Google’s Ryan Olohan emphasizes incremental results

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Google’s Ryan Olohan emphasizes incremental results

By Mark Hamstra - 06/21/2018
Implementing small changes in the way companies approach their digital marketing and commerce operations can drive significant results, said Ryan Olohan, managing director of health care at Google Health, in a talk at the 2018 Digital Disruption Innovation Summit in Schaumburg, Ill., presented by Walgreens, Drug Store News and Mack Elevation.

“Imagine, instead of saying, ‘I have to be the best,’ — that is, an optimist — we simply said we’re going to be ‘meliorists,’” he said, using a term that simply means striving to be better and improve each day.

Mobile platforms in particular may be an area ripe for changes that drive results, Olohan said. With 57% of health searches conducted via mobile devices, retailers and CPG brands should be taking steps to ensure that their websites are optimized for mobile viewing, he said.

Consumers have grown increasingly impatient when it comes to shopping online, and, in fact, health and beauty brands have a bounce rate of 53% — meaning more than half of users leave a website almost immediately, a figure Olohan attributed in part to the slow load time for many of these sites. The average health and beauty website takes six seconds to load, he said, and this sluggishness has a direct impact on sales.

Even Walgreens, which has a relatively fast mobile load time of three seconds, could drive incremental sales by cutting that in half, Olohan said.

One simple way to speed up website loading is by compressing images, he said, which can often be done without sacrificing image quality. He cited one example in which an image was reduced by 78%, from 2.3 MB to 500 KB, which reduced load time to 6.5 seconds from 11 seconds.

Understanding how health and beauty shoppers conduct searches also can help optimize a brand’s web presence, Olohan said. Consumers conducted 160 billion health-related searches on Google in 2017, he said, noting that 9-of-10 people go online when they experience new symptoms.

Interestingly, however, searches actually increase after patients have been diagnosed and are prescribed medication, and when they are experiencing a reaction medication they are taking, Olohan said.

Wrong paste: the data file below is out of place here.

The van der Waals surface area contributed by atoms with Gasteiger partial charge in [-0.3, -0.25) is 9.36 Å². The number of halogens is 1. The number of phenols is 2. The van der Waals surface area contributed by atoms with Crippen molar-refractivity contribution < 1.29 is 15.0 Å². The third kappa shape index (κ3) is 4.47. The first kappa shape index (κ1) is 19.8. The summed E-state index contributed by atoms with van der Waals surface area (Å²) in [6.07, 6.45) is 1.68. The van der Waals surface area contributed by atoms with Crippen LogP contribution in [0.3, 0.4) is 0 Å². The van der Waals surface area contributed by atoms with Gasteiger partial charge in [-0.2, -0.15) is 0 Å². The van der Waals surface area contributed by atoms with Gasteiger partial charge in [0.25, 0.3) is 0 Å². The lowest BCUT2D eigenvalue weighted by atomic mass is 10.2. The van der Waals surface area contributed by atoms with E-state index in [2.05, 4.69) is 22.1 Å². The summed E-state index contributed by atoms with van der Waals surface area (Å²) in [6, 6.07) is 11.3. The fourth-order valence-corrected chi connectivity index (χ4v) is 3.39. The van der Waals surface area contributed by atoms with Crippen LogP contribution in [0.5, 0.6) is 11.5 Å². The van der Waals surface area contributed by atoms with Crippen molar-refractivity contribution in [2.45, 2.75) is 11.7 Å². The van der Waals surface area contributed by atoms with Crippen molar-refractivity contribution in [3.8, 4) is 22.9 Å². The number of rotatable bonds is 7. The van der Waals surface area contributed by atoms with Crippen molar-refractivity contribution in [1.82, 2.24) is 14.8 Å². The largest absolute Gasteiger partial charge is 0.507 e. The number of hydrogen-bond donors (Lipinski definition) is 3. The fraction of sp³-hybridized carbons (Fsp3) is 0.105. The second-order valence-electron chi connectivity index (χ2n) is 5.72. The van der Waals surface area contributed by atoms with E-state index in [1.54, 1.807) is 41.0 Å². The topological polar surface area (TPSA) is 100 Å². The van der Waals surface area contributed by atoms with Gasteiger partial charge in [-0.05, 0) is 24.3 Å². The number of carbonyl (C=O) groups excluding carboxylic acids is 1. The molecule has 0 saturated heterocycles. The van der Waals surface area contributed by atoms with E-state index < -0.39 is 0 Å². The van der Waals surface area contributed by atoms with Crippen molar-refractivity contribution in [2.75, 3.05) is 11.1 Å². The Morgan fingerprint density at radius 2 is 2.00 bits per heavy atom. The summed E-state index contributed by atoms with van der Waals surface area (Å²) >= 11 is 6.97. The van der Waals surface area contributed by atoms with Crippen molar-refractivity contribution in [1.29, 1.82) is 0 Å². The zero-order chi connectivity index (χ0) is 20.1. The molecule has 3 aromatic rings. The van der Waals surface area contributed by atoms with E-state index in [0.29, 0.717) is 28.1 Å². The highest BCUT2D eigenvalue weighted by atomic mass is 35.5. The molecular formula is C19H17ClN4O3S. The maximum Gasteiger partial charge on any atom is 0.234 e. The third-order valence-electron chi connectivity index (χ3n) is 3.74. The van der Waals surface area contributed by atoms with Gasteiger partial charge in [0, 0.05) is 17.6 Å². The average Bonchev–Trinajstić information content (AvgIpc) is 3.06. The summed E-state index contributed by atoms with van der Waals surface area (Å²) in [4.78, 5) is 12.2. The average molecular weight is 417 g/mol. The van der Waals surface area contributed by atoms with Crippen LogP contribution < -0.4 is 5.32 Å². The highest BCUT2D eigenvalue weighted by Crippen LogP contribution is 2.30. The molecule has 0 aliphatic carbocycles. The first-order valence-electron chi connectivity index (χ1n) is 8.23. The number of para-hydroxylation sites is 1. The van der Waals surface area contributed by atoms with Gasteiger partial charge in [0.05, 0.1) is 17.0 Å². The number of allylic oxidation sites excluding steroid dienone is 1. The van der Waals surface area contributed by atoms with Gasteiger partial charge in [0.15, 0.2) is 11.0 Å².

At Walgreens, most people visit the website early in the mornings, and the most common search is for store hours of operation, he said.

“They’re looking at what time your store opens, because in the night something went on — their kid got sick — and they’re trying to go to the store,” Olohan said. “How does that change everything you’re doing trying to communicate to someone at seven in the morning versus another time of day?”

The second most popular search is for a “Walgreens near me” or a “pharmacy near me.”

Using AI and voice
Using artificial intelligence to generate relevant online content is another opportunity for brands. Campbell Soup saw a 24.7% increase in ad recall and a 55.6% increase in Campbell’s Simply Soup sales through a campaign it ran in which it served up 1,700 different versions of an online video ad based on the context of the viewer, Olohan said.

Brands also need to consider the implications of the growing use of voice-based search, he said. About 20% of Google searches are now done using voice-based search, thanks to the increasing adoption of such devices as Google Home.

Olohan also offered a glimpse into a potential future world of health care, in which artificial intelligence can be used to remotely detect health conditions. While exploring computer-aided diagnostic screening for an eye disease called diabetic retinopathy — the fastest-growing cause of preventable blindness globally — Google discovered that its test also could be used to predict heart disease, among other ailments.

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